wave of appeasement: markets let the masks slip | Delhi News

New Delhi: Delhi’s markets are crowded, but on Friday, like most days, shoppers were seen without masks or not wearing them properly and there was a complete disregard for social distancing. It was as if people had ignored the risks posed by the rapidly spreading Omicron variant of the Covid coronavirus.
At Sarojini Nagar Market, shops and food stalls were surrounded by crowds jostling each other. “Mask? I have one. No problem, I’ll wear it,” exclaimed Ashok, a salesman, pulling it out of his pocket when YOU wondered why he wasn’t wearing one. Ironically, he was selling chaat just below the speakers from where continuous announcements were made about Covid-19 protocols, including the mandatory use of masks.
Ashok was not the only one to dare the coronavirus. “I’m sorry, I just finished eating and forgot to put it back,” said architect Amit Jain, who had come with a friend for shopping. “We know there is a threat, we will keep that in mind.”
Ashok Randhawa, president of the Sarojini Nagar Mini-Market Traders Association, said resignedly: “The hawkers are a big problem. They do not wear masks even when pointed out to them. We can only ask for them. Enforcement is the job of police and civil defense personnel. As for the buyers, they follow the standards according to their own comfort.
A Delhi police officer claimed that the 10 police officers deployed to Sarojini Nagar booked people for violating guidelines, but added that enforcing social distancing in a market was not easy.
Lajpat Nagar central market was no different. Tushar Gupta, owner of Moonlight, a store there, quickly put on a mask and then said, “We do our best to get customers to follow the rules, but we can’t force them. The government has also ordered physical distancing. But if there is no crowd, there is also no market. In addition, it is difficult to wear a mask for 9-10 hours at a stretch, but our employees are all fully vaccinated. ”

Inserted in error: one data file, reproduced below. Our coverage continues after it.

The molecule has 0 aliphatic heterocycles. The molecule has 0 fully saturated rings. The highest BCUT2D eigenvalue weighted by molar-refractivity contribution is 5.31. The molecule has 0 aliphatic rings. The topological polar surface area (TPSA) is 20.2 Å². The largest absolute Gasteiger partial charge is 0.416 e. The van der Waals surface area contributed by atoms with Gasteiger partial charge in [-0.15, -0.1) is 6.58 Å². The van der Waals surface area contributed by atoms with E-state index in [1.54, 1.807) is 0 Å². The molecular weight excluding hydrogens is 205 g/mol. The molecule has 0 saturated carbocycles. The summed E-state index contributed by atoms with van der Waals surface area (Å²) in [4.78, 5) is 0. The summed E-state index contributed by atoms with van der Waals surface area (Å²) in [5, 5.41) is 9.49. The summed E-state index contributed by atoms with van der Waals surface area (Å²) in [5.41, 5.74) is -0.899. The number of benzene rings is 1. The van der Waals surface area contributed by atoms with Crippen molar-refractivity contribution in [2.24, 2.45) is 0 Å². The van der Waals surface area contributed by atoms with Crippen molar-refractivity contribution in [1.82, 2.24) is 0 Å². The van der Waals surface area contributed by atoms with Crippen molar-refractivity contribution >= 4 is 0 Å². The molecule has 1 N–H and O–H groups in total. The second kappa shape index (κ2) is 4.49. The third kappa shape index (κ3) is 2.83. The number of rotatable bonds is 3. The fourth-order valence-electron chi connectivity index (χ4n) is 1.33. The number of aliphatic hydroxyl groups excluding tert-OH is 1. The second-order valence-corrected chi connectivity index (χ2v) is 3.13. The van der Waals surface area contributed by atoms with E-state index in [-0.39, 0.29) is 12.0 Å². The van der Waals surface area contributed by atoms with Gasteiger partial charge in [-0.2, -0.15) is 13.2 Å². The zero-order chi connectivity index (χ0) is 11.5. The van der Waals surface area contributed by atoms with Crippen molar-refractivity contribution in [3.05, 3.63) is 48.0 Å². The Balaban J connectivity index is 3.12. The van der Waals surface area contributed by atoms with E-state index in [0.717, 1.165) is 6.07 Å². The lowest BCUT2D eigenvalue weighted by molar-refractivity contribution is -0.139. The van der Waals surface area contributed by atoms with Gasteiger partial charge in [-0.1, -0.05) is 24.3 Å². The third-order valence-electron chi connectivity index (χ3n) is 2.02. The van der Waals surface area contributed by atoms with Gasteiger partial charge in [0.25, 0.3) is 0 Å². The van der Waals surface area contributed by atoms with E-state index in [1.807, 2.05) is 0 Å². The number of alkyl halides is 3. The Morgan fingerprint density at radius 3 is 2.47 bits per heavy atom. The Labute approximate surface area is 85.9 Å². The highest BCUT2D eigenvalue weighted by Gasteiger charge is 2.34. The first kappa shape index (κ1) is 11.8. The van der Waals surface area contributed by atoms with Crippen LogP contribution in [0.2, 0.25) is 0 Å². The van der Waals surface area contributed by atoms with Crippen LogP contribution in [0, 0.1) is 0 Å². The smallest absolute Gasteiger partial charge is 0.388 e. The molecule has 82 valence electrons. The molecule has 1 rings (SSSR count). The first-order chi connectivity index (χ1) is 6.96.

Here, too, sellers pay little attention to behaviors appropriate to Covid. “I was standing in the sun, so I wasn’t wearing a mask. Anyway, see so many others don’t wear them either, ”was the excuse offered by Satish, displaying socks and handkerchiefs. He defiantly continued, refusing to put on a mask.
According to a police officer stationed at Lajpat Nagar market, traders and vendors have all been urged to be very vigilant against the new Omicron variant. “But I think footfall went down after people heard about the new threat. They are aware of the danger, ”said the officer.
In the more upscale heart of the city at Connaught Place, crowds enjoyed the festive atmosphere and ornaments signifying the approach of Christmas and New Years’ Day. There was also a feeling of denial. Atul Bhargava, President of the New Delhi Traders’ Association, said, “Connaught Place is a spacious open space and 99% of shoppers wear masks. Instead, authorities should keep an eye on densely populated markets. ”
But in the middle of the market, in the underground and closed Palika Bazar, many sellers, traders and buyers were walking around with naked faces or masks hanging from their necks. Here, too, there was an air of distrust. Darshan Lal Kakar, president of the Palika Bazaar Traders Association, unmasked, angrily said, “Don’t worry, everything will be fine. The media needlessly create panic and amplify the threat. The Omicron virus has reached almost all parts of the world, so it is also expected to reach India. ”
At the Tony Select City Walk mall in Saket, south Delhi, staff at the entrances checked masks and insisted on using hand sanitizer before entering the mall. The strict vigilance of the security personnel of the My Square cafeteria only allowed a limited number of people to enter the store. “We are doing our best to limit the crowds inside and we also ask everyone to put on masks,” said a security guard.
In Preet Vihar and Laxmi Nagar, in east Delhi, TOI estimated that more than 70% of people on the streets wore masks. Social distancing, however, has been a victim in most places. On Vikas Marg, too, people barely kept the required distance from each other in shops, bus stops and connected market areas. However, in most of the stores there, security personnel checked people’s body temperatures, sanitized their hands, and lured people to tell them to wear their masks before entering the stores.
“In a market area, it is difficult to maintain social distances, this also on weekends when the markets are very busy, is difficult,” pleaded Mahesh Gupta, who has a store in Laxmi Nagar. “We traders can, at best, ask customers to keep some space between themselves and to follow other Covid standards. But on the main streets, it is the responsibility of the police and civil authorities to act against offenders. ”
A drive in the industrial area of ​​Patparganj showed several places where workers were gathered, close to each other and mostly without masks.


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